Thursday, 28 July 2022

Further Questions Regarding D&D Movies

Two interesting questions popped up in the comments on yesterday's post, and I felt they merited further discussion at length. 

The first is: why would the creators of this new D&D film create a new storyline, world, and cast of characters, when they could have made (say) a Dragonlance or Baldur's Gate movie and garnered a bit more name recognition?

I think the answer to this question has to be that while there is a certain amount of recognition of those names among old farts like us, we're not really the people this film is being marketed to. Middle-aged male neckbeards are nailed on to watch a D&D movie, irrespective of how it is titled. Non-middle-aged male neckbeards will need to be coaxed into it, and I can easily see how associations with fairly obscure artefacts of 1980s or 1990s nerd-dom would be off-putting or alienating to those potential audiences. D&D: Honour Among Thieves just sounds friendlier and more down-to-earth than Baldur's Gate (or whatever). 

The second is: why is it that D&D films always seem to be so bad? 

This is a good question, but one which could be broadened out to: why is that fantasy films in general always seem to be so bad?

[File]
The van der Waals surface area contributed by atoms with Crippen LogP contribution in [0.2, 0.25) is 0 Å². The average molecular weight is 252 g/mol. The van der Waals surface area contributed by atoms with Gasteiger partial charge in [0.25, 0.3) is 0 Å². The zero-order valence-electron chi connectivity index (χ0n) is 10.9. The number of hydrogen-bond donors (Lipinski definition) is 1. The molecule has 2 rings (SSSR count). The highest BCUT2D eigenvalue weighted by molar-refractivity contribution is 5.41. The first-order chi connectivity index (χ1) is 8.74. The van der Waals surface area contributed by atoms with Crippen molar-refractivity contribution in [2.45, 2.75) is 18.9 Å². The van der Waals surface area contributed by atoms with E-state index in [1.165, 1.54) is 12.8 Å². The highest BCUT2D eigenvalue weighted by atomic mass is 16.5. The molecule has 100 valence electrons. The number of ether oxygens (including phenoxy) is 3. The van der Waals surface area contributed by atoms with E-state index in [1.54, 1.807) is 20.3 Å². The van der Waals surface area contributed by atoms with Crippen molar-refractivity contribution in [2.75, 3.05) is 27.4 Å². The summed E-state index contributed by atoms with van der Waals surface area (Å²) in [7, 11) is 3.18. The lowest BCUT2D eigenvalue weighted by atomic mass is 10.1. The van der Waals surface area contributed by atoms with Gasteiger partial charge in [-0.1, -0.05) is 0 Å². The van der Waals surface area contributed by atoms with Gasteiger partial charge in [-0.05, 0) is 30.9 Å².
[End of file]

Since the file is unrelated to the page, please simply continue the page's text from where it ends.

It's difficult now to remember, but prior to Peter Jackson's The Fellowship of the Ring, the landscape of fantasy film-making was an absolute ocean of cringeworthiness. No self-respecting actor or director would want to be seen dead in a fantasy movie, unless it was being played for laughs; the idea of pretending to be an elf or wizard and spouting hey-nonny-no lines would have struck anybody with an ounce of awareness as being deeply silly at best. The suspicion I always had as a fantasy reader back in those days was that almost any fantasy film you could name had been made to try to cash in on the genre's popularity rather than out of any authentic love for the field on the part of writers or directors. They almost universally displayed an absolute tin ear for what fantasy fiction is really all about, and were imbued with an atmosphere of faint embarrassment among all concerned. 

The surprise me for is not that D&D films are always bad, but that The Fellowship of the Ring was able to capture the imagination of mainstream audiences so successfully. Peter Jackson's LOTR project turned into a monster, but he caught lightning in a bottle with Fellowship, and it changed the way the fantasy genre was conceived of forever. This has caused us to forget what things used to be like. If the new D&D film is crap, it will really just be (yet another) reversion to the mean.